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Mining News Roundup

Orex Hits High Grade

Everyone loves to ask: What is it going to take to bring the junior resource sector back to life? I always have the same answer: investors need to make some money.

I think there is good potential for that this year. Select stocks will advance. Certain discoveries will make waves. And we saw one example this week.

Orex Minerals’ (TSXV: REX) share price nearly doubled on news it drilled into 61 metres grading 359 g/t silver, essentially from surface, at a new target on its Sandra Escobar project in Mexico. Orex is optioning the property from Canasil Resources (TSXV: CLZ), which saw its share price triple.

Orex has sampled the target, work that outlined a zone 150 metres wide and some 750 metres long. It was narrow, high-grade veinlets that drew the team to the area, but it’s hard to cobble together a viable deposit from scattered sets of narrow veins.

Deposits take volume, which means either lots of veins or mineralized host rock.

So Orex tested the host rock. Expectations were low as it did not look great, but samples returned significant silver, in the 100 to 200 g/t range.

So they drilled. Results are only out on the first hole of the 12-hole program.

Those are some nice grades. It was also nice to see Orex release meter-by-meter assays for the entire intercept, which shows consistent mineralization, most of it better than 100 g/t silver. Orex figures the true thickness is more like 43 metres.

The structure here is a rhyolite volcanic dome, a load of altered rock that hosts silver minerals and stockwork veinlets. At this point Orex believes a rhyolite unit acted as an impermeable cap, focusing fluids within the dome.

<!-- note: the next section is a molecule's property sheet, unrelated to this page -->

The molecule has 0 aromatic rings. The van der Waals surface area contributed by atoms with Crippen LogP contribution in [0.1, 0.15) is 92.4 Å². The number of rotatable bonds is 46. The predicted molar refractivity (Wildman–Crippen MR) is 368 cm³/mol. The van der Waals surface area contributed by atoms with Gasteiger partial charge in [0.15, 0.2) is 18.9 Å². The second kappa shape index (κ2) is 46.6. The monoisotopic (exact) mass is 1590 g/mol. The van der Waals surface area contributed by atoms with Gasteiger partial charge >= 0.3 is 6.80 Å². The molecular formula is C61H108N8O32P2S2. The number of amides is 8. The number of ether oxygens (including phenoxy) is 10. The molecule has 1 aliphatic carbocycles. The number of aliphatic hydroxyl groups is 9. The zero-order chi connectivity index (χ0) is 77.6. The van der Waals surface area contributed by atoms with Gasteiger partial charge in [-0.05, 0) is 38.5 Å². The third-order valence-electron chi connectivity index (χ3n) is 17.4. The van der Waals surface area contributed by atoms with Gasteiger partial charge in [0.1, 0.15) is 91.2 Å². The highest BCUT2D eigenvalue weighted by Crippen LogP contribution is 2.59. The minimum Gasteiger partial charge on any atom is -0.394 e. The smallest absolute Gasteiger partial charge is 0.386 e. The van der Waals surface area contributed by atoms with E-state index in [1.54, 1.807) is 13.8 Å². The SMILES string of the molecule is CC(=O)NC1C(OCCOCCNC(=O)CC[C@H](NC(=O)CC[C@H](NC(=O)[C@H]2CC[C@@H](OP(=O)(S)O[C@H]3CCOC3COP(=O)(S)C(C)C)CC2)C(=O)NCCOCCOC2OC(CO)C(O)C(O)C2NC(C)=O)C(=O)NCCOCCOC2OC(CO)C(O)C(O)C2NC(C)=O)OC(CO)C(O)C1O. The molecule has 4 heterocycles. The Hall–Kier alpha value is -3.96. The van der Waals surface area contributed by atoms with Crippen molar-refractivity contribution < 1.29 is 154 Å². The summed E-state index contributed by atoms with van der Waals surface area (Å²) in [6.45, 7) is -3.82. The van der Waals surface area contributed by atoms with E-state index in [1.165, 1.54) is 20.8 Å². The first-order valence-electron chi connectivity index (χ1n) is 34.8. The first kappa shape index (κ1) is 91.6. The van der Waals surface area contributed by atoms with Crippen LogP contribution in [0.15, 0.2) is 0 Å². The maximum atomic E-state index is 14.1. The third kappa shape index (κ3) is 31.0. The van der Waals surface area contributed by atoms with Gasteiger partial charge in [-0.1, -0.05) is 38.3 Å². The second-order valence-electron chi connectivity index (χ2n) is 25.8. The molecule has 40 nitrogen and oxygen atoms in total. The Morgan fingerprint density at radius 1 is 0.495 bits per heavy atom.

There is much yet to figure out, starting with the next 11 holes. The property is in Durango, near some of the world’s largest silver mines. Orex is earning a 55% stake by spending $2 million on exploration over three years and paying Canasil $500,000. Orex could then boost its stake to 65% through another $2 million of exploration and another $500,000 payment.

A week after the news, Canasil and Orex have held on to their gains. Anyone new to the story is up nicely now – triples are not exactly common these days. It will be very interesting to see how this story plays out. If the discovery is real and grows with each drill hole, we will be looking at a prototypical example of what this beaten down sector can generate. When a stock worth just pennies makes a discovery, multi-baggers are the name of the game.

Ivanhoe Amazes

Then again…Ivanhoe Mines (TSX: IVN) can announce a fantastic new discovery at one project and a ridiculously high-grade resource at another, and still see its share price slide.

The discovery was at its Kamoa property in the Democratic Republic of Congo. The discovery – a high grade, flat-lying stratiform body of copper mineralization 5 km southwest of the defined resource – returned some of the best intercepts ever from the property. And Kamoa is the highest-grade undeveloped copper project in the world, so that’s saying something.

The best hole into the new zone, hole 996, cut 24.2 metres grading 3.48% copper, while hole 997 returned 18.8 metres of 4.64% copper.

Ivanhoe already knew this area, called Kakula, hosted high-grade copper. A wide-spaced drill program in 2014 returned significant copper in six of 21 holes, including 13.5 metres grading 4.15% copper. That work outlined three areas of interest, with Kakula Discovery sitting in the middle. That is where the new holes are located, though they sit a significant 400 metres north and east of the earlier intercept.